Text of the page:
Only, the issue with Jennifer is that she doesn’t quite fit the traditional look of a spinster; she isn’t ugly, she doesn’t look ‘old,’ and she isn’t cruel or rancourous or petulant in the least bit, so audiences don’t have a way of classifying her within her age range. This lack of knowledge approaching someone her age leads to well-intentioned but misguided comments like, “you look so good for your age!” While there’s nothing wrong with these remarks per se, it does expose our mindset around older women and their desirability, or lack thereof. 

Jennifer doesn’t feel any different in her fifties than she did in her thirties or forties. It doesn’t mean she hasn’t evolved or discovered new dimensions to herself, but those realizations were catalyzed by experience, not her biological clock. “Fifty was the first time I thought, ‘Well, that number,’ she said. “I don’t know what it is because I don’t feel any different.”

She says aging is a “privilege” we shouldn’t feel scared to undergo

What we have to understand as a society is that people don’t just stop being attractive at some arbitrary number. It doesn’t make sense that you’re rosy, youthful, and desirable one second and suddenly ugly the next. Virtually nothing changes between when you’re twenty-nine and when you’re thirty. The biological changes that take place do so gradually and without some major announcement. Moreover, why does a woman have to stop being beautiful if she’s in her forties or fifties as if it’s some kind of an anomaly for women in this age group to still look appealing? If beauty is truly in the eye of the beholder, isn’t it unfair to identify some older women as gorgeous and others as average? If you’re gushing over someone for looking fabulous for her age, what does it mean for her peers who you dismiss as simply serviceable?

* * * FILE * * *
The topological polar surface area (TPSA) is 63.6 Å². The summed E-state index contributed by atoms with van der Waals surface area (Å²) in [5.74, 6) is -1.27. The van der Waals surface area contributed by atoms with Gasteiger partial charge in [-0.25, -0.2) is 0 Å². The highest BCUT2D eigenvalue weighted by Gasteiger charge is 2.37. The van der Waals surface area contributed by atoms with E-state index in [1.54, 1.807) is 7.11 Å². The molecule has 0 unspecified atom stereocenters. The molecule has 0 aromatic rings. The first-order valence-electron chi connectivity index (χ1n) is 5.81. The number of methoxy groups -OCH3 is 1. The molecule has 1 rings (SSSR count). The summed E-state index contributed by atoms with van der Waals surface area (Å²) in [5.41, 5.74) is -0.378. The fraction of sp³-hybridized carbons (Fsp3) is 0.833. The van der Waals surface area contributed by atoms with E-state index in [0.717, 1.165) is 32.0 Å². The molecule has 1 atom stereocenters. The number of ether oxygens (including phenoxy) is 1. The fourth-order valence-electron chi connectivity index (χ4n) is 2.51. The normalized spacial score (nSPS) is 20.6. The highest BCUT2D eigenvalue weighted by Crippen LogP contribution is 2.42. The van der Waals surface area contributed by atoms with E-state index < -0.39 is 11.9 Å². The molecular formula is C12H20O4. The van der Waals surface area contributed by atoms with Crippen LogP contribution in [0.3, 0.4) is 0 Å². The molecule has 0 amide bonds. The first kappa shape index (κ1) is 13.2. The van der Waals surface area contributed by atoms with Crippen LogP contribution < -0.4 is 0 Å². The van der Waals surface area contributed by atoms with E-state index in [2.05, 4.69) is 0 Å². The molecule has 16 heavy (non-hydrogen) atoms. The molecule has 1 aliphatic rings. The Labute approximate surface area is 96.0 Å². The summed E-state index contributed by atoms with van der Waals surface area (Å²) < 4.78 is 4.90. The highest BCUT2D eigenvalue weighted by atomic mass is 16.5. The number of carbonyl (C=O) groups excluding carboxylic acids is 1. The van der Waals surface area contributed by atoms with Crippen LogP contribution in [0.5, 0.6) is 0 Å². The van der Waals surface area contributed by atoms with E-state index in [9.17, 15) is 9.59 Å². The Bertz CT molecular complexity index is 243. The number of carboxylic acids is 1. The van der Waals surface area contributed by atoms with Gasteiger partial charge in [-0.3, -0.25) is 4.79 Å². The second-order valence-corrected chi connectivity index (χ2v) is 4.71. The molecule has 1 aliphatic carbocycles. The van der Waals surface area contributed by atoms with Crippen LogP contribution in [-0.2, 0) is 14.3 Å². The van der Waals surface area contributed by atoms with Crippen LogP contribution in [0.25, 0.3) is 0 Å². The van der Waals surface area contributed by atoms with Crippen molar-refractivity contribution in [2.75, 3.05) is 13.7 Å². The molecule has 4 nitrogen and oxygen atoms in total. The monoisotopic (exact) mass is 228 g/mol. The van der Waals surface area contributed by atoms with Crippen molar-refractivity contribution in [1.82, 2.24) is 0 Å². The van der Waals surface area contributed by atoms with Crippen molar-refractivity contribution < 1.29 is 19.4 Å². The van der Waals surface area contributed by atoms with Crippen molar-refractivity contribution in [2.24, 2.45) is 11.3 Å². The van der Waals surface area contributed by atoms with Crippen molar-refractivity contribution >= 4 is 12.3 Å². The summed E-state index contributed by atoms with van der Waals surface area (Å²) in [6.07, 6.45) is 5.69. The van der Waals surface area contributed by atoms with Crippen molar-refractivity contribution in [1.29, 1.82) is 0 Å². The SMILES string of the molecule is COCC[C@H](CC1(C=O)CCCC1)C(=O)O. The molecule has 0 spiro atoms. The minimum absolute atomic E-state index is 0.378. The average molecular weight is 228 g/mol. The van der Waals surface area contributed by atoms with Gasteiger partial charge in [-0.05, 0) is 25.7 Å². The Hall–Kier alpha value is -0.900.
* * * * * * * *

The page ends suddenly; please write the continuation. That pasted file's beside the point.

I’m at the age where I’m more interested than ever in my health, and my life is thriving, but according to society, this is when I should be going out to pasture. No, no, no. 

Jennifer Aniston to Vogue